[10]. ④ It should be noted that due to the small number of organizations participating in long-term care insurance excluding the NPOs offering “old-age welfare services” and “other social insurance services,” only the two main categories of NPOs involved are included for estimation to ease the calculations. [^Back]

    [11]. ① As the demands for long-term care services are diverse, an individual that has such demands tend to need a plurality of service content and providers for support. Therefore, it is inappropriate to say that the growth in the number of service providers higher than that in the number of service users is unreasonable. However, this paper does not explore the reasonable quantitative proportion due to the limitation of research topic. [^Back]

    [12]. ① In fact, from the perspective of institutional sustainability, the Japanese government will not have further expectations about high coverage of the long-term care insurance system in the existing old-age care service supply and the number of rapidly growing service providers, because this means that the expenditures on long-term care insurance will bring a greater burden. [^Back]

    [13]. ② The main problem is that the related statistical data on long-term care insurance only include the distinction of NPOs by the attributes of service organizations, but no distinction in the directions of expenditures on long-term care costs. Therefore, it is not possible to estimate the proportion of long-term care costs in the total expenditures of NPOs. [^Back]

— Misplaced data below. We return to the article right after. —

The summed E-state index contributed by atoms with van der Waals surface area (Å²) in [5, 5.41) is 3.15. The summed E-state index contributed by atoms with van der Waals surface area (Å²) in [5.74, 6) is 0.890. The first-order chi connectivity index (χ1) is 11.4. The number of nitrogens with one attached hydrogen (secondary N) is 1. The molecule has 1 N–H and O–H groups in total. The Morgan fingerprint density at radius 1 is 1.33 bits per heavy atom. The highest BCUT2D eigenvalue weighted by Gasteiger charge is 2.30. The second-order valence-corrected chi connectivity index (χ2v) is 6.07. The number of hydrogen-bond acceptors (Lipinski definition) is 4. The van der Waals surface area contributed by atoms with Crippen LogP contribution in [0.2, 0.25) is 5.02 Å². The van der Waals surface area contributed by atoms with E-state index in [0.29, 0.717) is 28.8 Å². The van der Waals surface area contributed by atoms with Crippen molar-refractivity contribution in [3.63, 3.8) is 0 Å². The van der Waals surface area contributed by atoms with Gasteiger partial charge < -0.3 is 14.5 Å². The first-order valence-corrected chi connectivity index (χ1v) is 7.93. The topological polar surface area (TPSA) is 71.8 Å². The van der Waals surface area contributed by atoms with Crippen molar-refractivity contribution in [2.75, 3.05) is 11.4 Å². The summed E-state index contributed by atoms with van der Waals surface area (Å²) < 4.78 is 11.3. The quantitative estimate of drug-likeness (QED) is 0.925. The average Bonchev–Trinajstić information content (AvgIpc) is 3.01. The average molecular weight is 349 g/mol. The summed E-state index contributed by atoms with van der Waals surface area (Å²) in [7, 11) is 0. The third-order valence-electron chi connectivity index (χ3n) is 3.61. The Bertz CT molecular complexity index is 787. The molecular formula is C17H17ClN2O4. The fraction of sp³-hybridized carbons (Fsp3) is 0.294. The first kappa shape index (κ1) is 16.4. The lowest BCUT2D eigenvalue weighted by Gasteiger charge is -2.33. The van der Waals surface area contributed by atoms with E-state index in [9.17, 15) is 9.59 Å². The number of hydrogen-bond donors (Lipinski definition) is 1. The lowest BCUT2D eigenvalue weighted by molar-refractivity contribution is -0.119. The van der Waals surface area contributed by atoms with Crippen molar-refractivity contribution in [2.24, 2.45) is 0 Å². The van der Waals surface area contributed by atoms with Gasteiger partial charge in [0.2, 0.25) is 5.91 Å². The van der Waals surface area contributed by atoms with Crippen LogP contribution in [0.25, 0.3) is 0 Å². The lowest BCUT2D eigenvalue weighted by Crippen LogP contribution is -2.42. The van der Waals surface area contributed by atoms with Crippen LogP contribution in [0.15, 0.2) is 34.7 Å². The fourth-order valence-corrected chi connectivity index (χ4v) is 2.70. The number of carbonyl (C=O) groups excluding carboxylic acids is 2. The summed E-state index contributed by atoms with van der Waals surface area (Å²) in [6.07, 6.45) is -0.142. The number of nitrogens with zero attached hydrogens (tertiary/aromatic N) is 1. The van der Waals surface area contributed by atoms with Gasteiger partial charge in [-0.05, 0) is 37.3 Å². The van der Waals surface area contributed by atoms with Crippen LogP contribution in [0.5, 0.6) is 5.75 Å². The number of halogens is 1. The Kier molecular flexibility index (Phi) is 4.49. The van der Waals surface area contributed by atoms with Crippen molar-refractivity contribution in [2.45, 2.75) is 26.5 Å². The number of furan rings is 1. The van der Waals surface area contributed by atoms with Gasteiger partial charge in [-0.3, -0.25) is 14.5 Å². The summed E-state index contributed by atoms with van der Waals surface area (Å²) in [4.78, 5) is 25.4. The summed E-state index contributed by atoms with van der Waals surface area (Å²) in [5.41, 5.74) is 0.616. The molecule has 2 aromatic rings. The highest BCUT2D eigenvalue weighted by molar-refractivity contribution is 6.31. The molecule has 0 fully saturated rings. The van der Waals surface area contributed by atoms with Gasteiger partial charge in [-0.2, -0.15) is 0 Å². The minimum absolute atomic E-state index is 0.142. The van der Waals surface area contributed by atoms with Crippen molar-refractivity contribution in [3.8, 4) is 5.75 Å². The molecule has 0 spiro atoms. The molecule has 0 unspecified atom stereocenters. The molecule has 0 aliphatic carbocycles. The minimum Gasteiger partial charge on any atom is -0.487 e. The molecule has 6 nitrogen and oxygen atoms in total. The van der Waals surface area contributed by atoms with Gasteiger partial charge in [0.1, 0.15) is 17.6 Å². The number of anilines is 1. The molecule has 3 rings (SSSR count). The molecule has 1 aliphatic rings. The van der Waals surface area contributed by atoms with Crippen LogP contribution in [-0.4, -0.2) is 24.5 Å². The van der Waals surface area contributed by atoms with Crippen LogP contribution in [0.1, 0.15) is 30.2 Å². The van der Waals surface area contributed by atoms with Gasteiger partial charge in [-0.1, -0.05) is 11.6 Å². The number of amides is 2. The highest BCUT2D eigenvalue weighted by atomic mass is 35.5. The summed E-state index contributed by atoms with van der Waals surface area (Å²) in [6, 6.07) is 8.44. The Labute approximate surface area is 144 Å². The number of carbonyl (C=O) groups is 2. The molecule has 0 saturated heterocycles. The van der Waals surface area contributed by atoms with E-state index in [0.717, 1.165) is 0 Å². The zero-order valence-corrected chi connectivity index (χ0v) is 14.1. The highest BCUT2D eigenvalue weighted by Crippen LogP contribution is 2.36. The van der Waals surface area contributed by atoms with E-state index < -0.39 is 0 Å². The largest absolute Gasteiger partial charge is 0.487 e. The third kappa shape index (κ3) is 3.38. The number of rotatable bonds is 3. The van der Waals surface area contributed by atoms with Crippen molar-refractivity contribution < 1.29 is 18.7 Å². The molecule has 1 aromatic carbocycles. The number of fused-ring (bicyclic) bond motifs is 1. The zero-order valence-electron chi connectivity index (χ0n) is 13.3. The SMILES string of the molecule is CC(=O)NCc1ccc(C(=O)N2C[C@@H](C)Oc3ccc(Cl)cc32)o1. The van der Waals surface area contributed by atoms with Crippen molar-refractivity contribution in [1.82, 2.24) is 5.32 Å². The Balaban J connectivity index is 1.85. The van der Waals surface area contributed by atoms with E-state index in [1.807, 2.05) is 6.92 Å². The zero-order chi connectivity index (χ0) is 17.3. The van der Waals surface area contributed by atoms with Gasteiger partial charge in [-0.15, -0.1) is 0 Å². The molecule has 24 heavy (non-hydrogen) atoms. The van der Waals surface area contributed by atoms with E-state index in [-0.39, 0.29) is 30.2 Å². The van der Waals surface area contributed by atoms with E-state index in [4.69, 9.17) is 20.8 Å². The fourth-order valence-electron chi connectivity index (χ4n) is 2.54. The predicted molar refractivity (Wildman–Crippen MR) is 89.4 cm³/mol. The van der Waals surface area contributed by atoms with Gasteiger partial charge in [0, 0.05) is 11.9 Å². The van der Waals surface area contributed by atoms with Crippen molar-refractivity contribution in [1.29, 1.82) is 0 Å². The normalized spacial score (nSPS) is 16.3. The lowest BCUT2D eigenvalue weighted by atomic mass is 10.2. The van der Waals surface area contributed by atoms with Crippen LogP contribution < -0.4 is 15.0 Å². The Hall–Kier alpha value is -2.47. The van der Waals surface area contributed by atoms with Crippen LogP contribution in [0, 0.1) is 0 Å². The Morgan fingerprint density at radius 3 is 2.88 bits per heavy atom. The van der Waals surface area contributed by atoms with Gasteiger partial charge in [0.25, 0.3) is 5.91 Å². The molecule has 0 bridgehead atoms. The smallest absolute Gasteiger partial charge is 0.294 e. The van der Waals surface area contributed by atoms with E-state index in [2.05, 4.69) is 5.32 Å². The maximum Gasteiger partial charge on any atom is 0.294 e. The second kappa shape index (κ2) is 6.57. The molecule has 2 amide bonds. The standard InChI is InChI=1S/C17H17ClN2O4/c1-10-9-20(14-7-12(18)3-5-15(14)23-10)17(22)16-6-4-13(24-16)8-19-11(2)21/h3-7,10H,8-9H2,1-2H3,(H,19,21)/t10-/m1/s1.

[14]. ① This conclusion is made based on the result that the average cost and variation coefficient of NPOs are higher than those of long-term care service providers in the statistical data. [^Back]

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This Article

ISSN:1000-355X

CN: 22-1065/F

Vol , No. 01, Pages 84-94

January 2018

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Article Outline

Abstract

  • Introduction
  • 1 Analysis of the mechanism for NPOs’ participation in the provision of old-age care services in Japan
  • 2 Analysis of the effect of NPOs’ participation in the provision of old-age care services in Japan
  • 3 Inspiration
  • Footnote

    References